• When we pray for forgiveness it’s especially important to be sure that we truly are forgiven by God. That’s what Jesus’ death and resurrection was all about.  Yet God didn’t just give Him for our sins, but the sins of the whole world.[7]  Because that’s true, we can follow our Savior’s example (“Father forgive them, for they know not what they do”[8]) and pray for and trust in God’s forgiveness for our enemies.
  • When we pray not to be led into temptation, we ask for two things. One is that God would keep us from becoming indifferent toward sin and its seriousness, even if something is now socially acceptable.  The other is that we pray for victory over the devil who deceives us.  “With might of ours naught can be done,” but our Savior will fight against the Evil Foe for us,[9] because He has already won the final victory.
  • The final petition, “Deliver us from evil,” reminds us that everything we’ve so far seen is but a passing shadow. Our faith is founded on the blessed assurance of immortality.  If God were not able to give full justice to His elect, He would be an impotent Savior.  But the Day of the Lord is coming when His children will see their victory over every adversary—sin, devil, and even death itself.  So we pray for an end to life as it is today and for God to usher in eternity, which He surely will do.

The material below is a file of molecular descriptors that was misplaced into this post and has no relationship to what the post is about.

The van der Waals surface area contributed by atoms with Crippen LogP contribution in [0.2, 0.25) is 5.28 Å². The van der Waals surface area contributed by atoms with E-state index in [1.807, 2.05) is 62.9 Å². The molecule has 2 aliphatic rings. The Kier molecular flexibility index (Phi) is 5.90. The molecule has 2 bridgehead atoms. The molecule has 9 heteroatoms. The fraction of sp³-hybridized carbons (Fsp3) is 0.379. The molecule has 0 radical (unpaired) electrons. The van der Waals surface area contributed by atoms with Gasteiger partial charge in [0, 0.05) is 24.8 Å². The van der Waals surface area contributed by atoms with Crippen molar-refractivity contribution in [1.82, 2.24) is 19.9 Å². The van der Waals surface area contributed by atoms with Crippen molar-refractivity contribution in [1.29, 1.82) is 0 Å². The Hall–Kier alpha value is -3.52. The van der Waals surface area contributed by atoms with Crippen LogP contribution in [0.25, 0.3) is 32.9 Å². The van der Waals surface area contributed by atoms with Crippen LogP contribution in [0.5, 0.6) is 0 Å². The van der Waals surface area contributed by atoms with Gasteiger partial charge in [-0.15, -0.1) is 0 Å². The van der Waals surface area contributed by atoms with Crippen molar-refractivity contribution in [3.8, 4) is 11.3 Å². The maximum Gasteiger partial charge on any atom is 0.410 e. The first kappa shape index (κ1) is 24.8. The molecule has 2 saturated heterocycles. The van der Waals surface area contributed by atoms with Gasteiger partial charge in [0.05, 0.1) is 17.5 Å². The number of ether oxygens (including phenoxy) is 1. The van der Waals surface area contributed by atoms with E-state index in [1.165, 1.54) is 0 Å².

The Lord commands us always to pray and not to lose heart, and the question He asks is crucial: “Nevertheless, when the Son of Man comes, will he find faith on earth?”  God gives His children the gift of the Holy Spirit, and that is how the Lord will find faith.  Our life as God’s children is no human undertaking.  God the Holy Spirit gave us faith in our Savior and new birth in Baptism, and He also preserves us in this faith despite those things which war against us.

 

When it comes to prayer, it is truly God’s work.  We approach Him not as strangers barging in, but as beloved children.  We ask Him not for outrageous signs to prove to us He exists, but for what He has promised to give.  Then, resting upon His Word, we wait on Him to answer us in the wisdom of His timing.  Amen.

[1] The Greek word dei marks divine necessity, along the lines of “it is necessary for the Son of Man to suffer many things” (Lk. 9:22).  That is to say, prayer is not a matter of indifference to God.

[2] Numbers 23:19

[3] See James 4:1-3

[4] Romans 8:39

[5] Matthew 9:37-38, Isaiah 55:10-11

[6] Psalm 103:14

[7] 1 John 2:2

[8] Luke 23:34

[9] “A Mighty Fortress is Our God” (LSB 657)